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This marker, dedicated in 2012, tells of the strategic move of Colonel Kenton Harper's Infantry in the Battle of Falling Waters. Falling Waters is a small town in the eastern panhandle of West Virginia. It was established in 1815. With its placement between Martinsburg and Hagerstown, this a a very popular residence for people employed in Washington D.C. and Baltimore. Two Civil War battles were fought in Falling Waters: The Battle of Hoke's Run and The Battle of Williamsport.

  • the Company K soldiers stood out from the other gray uniformed Confederates
  • Charles Turner, 15 at the time, was the youngest member of the 5th Virginia Infantry
  • This marker is placed right next to the United Bank on Route 11 in Spring Mills

The Battle of Falling Waters (or Hoke's Run) was a small skirmish in the Civil War. During the Civil War, America was fighting over state's rights, specifically how that played into slavery. Virginia was highly affected by this. Part of Virginia, the western part, wanted to stay part of the Union. The eastern side of Virginia wanted to join the Confederacy. At the time this battle took place, Falling Waters was still part of Virginia.

Kenton Harper was a Colonel for the Confederacy. He commanded the 5th Virginia Infantry composed of 380 men. Thomas J. Jackson (later known as "Stonewall" Jackson) placed Harper's Infantry by the Valley Turnpike in order to meet the Federals when they arrived. General Robert Patterson led the Union. Harper placed majority of his troops along Hammonds Mill Road. He put three companies farther up, at the Porterfield House.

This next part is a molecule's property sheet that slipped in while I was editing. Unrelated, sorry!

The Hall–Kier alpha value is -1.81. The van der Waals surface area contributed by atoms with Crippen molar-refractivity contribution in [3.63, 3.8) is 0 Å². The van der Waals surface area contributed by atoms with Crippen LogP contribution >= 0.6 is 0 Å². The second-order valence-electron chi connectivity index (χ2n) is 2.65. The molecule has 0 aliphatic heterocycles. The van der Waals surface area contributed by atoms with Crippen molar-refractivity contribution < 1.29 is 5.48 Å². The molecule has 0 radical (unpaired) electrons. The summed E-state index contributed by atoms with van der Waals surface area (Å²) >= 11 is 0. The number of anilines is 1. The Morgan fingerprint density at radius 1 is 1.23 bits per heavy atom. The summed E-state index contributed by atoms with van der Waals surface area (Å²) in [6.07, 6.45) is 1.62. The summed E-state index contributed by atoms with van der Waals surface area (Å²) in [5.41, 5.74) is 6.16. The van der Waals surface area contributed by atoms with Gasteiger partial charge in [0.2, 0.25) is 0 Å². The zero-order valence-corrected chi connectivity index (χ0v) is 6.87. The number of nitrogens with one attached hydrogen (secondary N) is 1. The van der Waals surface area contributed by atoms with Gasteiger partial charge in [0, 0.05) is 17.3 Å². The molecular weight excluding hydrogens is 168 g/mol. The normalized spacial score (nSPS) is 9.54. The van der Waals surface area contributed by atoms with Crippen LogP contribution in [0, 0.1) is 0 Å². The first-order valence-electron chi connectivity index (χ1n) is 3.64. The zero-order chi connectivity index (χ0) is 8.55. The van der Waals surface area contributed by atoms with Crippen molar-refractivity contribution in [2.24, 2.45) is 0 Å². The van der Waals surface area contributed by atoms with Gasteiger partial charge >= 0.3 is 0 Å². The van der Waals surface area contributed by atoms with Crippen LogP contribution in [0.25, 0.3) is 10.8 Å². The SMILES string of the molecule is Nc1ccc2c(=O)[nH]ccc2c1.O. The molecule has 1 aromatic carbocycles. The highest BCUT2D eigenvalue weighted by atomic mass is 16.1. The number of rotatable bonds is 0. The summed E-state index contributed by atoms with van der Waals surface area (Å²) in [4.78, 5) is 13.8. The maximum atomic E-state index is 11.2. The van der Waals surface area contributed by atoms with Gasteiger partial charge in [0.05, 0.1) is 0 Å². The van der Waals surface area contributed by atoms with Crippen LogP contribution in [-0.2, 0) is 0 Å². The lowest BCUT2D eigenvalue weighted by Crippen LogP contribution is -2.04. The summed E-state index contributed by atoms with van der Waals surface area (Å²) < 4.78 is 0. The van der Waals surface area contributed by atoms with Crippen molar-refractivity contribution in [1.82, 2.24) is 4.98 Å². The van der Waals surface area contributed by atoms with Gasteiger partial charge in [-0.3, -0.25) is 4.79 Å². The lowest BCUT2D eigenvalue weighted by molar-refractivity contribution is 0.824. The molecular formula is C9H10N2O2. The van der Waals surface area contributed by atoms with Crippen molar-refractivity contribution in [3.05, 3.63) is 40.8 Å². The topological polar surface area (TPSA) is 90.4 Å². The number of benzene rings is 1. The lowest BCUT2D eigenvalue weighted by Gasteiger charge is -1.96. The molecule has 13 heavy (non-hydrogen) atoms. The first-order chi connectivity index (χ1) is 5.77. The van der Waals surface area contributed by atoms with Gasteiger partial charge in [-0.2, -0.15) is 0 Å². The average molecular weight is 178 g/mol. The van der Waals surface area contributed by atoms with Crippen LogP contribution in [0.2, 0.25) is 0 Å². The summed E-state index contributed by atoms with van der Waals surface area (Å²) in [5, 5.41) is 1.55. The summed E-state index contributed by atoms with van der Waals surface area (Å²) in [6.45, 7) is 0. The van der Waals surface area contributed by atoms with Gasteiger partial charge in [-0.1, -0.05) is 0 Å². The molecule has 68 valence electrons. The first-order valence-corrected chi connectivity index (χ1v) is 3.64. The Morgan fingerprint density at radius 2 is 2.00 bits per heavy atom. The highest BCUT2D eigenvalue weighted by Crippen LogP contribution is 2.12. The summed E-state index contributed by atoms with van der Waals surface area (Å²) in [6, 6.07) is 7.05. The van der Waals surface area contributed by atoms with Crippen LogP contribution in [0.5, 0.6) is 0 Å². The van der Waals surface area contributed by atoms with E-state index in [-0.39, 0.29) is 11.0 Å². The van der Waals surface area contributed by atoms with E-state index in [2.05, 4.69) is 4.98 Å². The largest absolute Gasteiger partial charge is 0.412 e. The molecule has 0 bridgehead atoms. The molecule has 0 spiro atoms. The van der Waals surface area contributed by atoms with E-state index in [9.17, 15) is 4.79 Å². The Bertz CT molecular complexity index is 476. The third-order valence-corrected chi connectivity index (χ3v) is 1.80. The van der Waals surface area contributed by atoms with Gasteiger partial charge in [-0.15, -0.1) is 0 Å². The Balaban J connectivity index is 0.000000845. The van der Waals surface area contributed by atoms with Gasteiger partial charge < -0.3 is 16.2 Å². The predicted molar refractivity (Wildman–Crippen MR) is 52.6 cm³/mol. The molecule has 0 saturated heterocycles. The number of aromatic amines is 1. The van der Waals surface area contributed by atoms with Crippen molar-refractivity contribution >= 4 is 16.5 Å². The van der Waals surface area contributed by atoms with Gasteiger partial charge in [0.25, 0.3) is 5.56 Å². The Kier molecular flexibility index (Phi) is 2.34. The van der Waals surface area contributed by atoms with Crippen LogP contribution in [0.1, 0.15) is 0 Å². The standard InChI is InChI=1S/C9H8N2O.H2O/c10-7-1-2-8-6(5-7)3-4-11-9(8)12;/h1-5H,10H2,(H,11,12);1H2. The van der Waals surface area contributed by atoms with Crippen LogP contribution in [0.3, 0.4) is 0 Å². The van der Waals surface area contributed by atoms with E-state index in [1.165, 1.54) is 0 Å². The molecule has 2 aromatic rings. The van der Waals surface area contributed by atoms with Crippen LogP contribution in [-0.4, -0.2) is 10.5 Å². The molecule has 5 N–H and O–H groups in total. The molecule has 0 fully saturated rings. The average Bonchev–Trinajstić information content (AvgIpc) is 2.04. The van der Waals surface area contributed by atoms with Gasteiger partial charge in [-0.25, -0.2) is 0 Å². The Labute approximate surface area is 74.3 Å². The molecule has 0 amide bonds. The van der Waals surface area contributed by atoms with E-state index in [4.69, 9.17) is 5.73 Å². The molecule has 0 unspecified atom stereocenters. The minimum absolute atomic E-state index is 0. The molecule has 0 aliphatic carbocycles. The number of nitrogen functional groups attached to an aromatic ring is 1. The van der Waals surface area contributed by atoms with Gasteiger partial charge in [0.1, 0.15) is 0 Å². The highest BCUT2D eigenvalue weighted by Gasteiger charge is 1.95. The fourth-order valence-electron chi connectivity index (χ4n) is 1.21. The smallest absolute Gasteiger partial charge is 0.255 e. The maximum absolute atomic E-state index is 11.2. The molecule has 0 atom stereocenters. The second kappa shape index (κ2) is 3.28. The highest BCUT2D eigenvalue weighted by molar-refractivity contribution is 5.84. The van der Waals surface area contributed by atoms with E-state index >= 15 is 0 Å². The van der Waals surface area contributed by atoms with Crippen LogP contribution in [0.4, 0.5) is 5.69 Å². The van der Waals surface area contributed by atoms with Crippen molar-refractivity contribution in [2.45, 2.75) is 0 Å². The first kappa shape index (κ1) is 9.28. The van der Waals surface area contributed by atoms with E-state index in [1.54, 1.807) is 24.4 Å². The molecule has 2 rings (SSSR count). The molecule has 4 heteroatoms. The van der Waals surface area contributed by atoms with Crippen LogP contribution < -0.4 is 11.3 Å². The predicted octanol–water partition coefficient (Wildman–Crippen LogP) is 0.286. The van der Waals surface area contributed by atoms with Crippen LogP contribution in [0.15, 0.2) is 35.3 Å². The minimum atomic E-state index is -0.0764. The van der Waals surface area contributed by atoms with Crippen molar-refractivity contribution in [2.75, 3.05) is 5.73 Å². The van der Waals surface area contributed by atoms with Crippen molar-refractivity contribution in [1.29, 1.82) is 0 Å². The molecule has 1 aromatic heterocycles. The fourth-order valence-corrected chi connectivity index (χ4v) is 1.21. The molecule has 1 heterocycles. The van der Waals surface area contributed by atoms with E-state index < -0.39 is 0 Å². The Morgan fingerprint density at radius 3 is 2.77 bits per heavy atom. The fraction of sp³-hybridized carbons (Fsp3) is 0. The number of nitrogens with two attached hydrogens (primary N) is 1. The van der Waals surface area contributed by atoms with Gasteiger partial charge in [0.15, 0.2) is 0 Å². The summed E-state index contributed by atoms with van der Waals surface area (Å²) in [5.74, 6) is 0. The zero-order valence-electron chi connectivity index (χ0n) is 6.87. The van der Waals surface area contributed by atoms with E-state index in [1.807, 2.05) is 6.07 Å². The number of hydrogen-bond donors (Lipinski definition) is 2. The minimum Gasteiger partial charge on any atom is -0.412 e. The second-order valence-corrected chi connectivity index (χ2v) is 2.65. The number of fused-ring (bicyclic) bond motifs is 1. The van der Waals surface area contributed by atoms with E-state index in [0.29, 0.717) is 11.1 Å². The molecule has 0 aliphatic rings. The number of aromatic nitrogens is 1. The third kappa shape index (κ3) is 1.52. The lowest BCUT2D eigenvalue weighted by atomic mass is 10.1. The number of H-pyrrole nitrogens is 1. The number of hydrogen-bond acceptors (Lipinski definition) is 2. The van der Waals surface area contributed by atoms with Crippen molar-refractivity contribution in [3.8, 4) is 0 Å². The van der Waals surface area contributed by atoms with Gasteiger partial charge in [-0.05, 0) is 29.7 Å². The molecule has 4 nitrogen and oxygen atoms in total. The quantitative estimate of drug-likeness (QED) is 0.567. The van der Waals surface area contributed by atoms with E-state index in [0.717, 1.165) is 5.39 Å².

Those 380 Confederate soldiers slowed down the advancement of the Union. This bought those placed at the Porterfield House a little bit of time to prepare. Consequently, the Confederates were then in danger of being encircled by the Federals. Because of this risk, Jackson ordered Harper to have his unit withdraw. The battle then continued later at the Porterfield house.

The 5th Virginia Infantry was made up of several militia units from the Shenandoah Valley. One of those units, Company K, was originally called the Continental Morgan Guards. This name came from the Revolutionary War General Daniel Morgan. Sometime years before the Civil War, the unit took on a uniform that resembled one of a Continental Soldier. These uniforms included "blue coats, ruffled shirts, and tri-corner hats." Although the rest of the Confederates wore gray, those of the Company K wore their blue uniforms in the Battle of Falling Waters. Soon after, the company changed its uniform in order to more easily be recognized as with the Confederacy.

Coughlin, Bill. The Battle of Falling Waters: Harper's 5th Virginia Infantry, August 5th 2012. Accessed November 14th 2019.

The Battle of Falling Waters July 2, 1861, Battle of Falling Waters Association. Accessed November 14th 2019.

civilwar150th. Battle of Hoke's Run, Discerning History. July 2nd 2011. Accessed November 14th 2019.

Image Sources(Click to expand),_Continental_Army,_1779-1783.jpg

Niki Green